in the current issue of the Annals of Internal Medicine. Not only smoking
can shorten lives, but also, a new study finds, it also hampers men's sex
lives. Researchers say men who smoke a pack of cigarettes or more a day are
nearly 40 percent more likely to have erectile dysfunction compared with
nonsmokers, reporting in March issue of the British journal Thorax.
How much water should you drink? Experts now say that drinking eight glasses
of water is not necessary. For normal, healthy adults, simply drinking when
thirsty — even coffee and other drinks — can meet the body's need for fluids.
Fluid intake can include the fluid you get from food, caffeine drinks, and
other beverages. Experts haven't set a limit for drinking too much liquid
— but some runners actually drink too much water during a race, according
to a study published in the New England Journal of Medicine and highlighted
by the Cleveland Clinic. Exceptions to these guidelines are athletes, those
who are sick or who have certain medical conditions, or people living in
extreme weather conditions. Exercise, heat, and humidity increase the possibility
of dehydration, so you need to drink more frequently. Sickness, a high body
temperature, excessive perspiration, vomiting, frequent urination, or diarrhea
also increase our fluid needs. Watch your urine: if it's too concentrated
and yellow — which indicates a need for more fluid — drink more. (http://www.humana.com/eplanpro/issue_1/article1.asp)
New research with rats suggests that running solo might not offer the perceived
benefits and, in fact, may actually be bad for runners when combined with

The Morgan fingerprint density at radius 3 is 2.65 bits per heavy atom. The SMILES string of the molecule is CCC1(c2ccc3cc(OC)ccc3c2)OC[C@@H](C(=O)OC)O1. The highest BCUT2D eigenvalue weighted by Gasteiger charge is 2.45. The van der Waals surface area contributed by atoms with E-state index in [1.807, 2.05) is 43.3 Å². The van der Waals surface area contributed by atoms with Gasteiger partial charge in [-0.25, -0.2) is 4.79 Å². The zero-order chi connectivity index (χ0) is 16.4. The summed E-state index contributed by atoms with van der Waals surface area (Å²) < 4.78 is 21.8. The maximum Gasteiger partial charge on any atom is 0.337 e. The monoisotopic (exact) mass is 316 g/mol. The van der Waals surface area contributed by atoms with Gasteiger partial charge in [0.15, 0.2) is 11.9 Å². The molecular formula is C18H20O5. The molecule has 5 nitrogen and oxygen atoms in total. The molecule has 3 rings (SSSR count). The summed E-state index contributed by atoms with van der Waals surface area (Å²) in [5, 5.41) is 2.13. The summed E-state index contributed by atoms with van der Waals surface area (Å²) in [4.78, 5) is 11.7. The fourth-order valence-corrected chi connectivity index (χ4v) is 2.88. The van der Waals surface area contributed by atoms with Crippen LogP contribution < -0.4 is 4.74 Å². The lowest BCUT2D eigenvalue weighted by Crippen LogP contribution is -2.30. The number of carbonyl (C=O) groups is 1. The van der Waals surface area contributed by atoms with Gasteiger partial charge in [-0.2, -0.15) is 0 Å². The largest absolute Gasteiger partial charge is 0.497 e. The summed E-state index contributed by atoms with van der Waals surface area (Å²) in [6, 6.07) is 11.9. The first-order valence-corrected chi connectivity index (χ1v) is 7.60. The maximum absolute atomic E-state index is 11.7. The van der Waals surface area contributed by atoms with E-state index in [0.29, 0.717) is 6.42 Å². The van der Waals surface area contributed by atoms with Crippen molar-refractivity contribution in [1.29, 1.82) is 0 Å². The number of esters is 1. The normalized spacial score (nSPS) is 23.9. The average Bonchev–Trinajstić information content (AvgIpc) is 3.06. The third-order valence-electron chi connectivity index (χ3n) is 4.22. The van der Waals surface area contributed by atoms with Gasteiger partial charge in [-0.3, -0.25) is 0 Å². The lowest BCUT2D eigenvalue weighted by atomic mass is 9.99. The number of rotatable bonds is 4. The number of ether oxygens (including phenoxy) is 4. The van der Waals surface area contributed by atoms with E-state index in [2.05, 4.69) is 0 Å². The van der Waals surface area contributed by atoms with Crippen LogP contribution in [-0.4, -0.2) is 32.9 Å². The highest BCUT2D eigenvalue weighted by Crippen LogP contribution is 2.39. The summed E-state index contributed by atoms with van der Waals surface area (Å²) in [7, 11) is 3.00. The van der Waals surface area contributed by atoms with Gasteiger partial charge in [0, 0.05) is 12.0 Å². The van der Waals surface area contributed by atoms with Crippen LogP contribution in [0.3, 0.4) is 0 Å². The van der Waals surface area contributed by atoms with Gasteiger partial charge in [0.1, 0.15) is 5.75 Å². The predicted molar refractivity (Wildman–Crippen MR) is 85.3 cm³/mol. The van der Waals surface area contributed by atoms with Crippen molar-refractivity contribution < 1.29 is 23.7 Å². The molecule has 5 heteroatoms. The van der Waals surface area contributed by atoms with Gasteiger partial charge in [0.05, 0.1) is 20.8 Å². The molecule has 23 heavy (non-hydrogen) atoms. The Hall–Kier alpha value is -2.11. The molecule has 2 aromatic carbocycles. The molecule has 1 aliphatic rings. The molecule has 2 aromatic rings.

social isolation. The scientists behind the study report that mice forced
to live and run by themselves have less brain cell growth than those that
get to run with other rats. The rats who ran in groups did a better job of
generating new neurons than those that ran in isolation. The researchers
also found that the isolated rats had higher levels of corticosterone, a
hormone related to stress. The findings appear in the March 12 online edition
of the journal Nature Neuroscience. The implications for humans aren't
A diet rich in magnesium may help reduce the incidence of metabolic syndrome,
the cluster of conditions that can lead to diabetes and coronary heart disease,
new research finds in a study called The Coronary Artery Risk Development
in Young Adults study. The standard recommendations for preventing heart
disease are avoiding smoking, getting more physical activity, and eating
more fruits and vegetables. Food sources of magnesium include dry roasted
almonds, cashews, spinach, whole-grain cereals, avocados, bananas and raisins.
About 16 percent of the study participants were taking dietary supplements
that contained magnesium.
Tummy Fat in Women and ED
A study funded by the National Institutes of Health and is being presented
on March 3rd at an American Heart Association conference in Phoenix, suggests
that by just lifting weights twice a week for an hour, women can battle the